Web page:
Agencies

[Federal Register Volume 77, Number 149 (Thursday, August 2, 2012)]
[Notices]
[Pages 46115-46116]
From the Federal Register Online via the Government Printing Office [www.gpo.gov]
[FR Doc No: 2012-18938]


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DEPARTMENT OF THE INTERIOR

National Park Service

[NPS-WASO-NAGPRA-10772; 2200-1100-665]


Notice of Inventory Completion: San Diego Museum of Man, San 
Diego, CA

AGENCY: National Park Service, Interior.

ACTION: Notice.

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SUMMARY: The San Diego Museum of Man has completed an inventory of 
human remains in consultation with the appropriate Indian tribe, and 
has determined that there is a cultural affiliation between the human 
remains and a present-day Indian tribe. Representatives of any Indian 
tribe that believes itself to be culturally affiliated with the human 
remains may contact the San Diego Museum of Man. Repatriation of the 
human remains to the Indian tribe stated below may occur if no 
additional claimants come forward.

DATES: Representatives of any Indian tribe that believes it has a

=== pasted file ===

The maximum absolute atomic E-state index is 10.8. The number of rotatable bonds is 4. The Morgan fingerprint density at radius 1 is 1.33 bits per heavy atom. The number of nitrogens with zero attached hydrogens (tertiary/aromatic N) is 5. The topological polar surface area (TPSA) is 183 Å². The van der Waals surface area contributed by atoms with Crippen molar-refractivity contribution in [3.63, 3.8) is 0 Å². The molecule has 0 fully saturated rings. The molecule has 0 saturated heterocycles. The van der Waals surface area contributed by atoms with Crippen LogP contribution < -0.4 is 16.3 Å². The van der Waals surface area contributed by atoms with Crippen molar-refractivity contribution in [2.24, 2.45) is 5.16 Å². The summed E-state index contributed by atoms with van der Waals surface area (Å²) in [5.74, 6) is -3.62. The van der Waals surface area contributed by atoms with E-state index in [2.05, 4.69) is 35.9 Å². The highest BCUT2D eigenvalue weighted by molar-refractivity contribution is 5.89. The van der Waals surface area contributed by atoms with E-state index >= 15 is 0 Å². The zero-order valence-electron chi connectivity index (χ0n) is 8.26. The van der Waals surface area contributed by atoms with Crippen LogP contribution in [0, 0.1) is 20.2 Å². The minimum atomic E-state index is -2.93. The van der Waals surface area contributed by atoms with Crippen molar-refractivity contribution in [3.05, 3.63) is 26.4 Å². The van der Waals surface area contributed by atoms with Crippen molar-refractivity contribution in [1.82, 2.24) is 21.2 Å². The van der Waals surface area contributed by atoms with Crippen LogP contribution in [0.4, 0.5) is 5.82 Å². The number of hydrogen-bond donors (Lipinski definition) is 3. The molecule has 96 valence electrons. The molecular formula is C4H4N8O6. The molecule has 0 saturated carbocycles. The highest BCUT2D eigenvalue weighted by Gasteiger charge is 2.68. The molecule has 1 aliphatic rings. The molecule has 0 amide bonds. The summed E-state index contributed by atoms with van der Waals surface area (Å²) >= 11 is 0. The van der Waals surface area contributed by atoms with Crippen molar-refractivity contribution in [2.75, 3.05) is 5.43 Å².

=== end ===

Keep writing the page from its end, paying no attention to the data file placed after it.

cultural affiliation with the human remains should contact the San 
Diego Museum of Man at the address below by September 4, 2012.

ADDRESSES: Philip Hoog, San Diego Museum of Man, 1350 El Prado, Balboa 
Park, San Diego, CA 92101, telephone (619) 239-2001, ext. 43.

SUPPLEMENTARY INFORMATION: Notice is here given in accordance with the 
Native American Graves Protection and Repatriation Act (NAGPRA), 25 
U.S.C. 3003, of the completion of an inventory of human remains in the 
possession of the San Diego Museum of Man. The human remains were 
removed from the Paa-ko Pueblo site in Bernalillo County, NM.
    This notice is published as part of the National Park Service's 
administrative responsibilities under NAGPRA, 25 U.S.C. 3003(d)(3). The 
determinations in this notice are the sole responsibility of the 
museum, institution, or Federal agency that has control of the Native 
American human remains. The National Park Service is not responsible 
for the determinations in this notice.

Consultation

    A detailed assessment of the human remains was made by the San 
Diego Museum of Man professional staff in consultation with 
representatives of the Pueblo of Santa Ana, New Mexico.

History and Description of the Remains

    From 1935 to 1937, human remains representing, at minimum, 209 
individuals were removed from the Paa-ko Pueblo site (LA 162) in 
Bernalillo County, NM. The Paa-ko skeletal collection was acquired 
through field excavations under the direction of Edgar L. Hewett along 
with the Museum of New Mexico and the University of New Mexico, working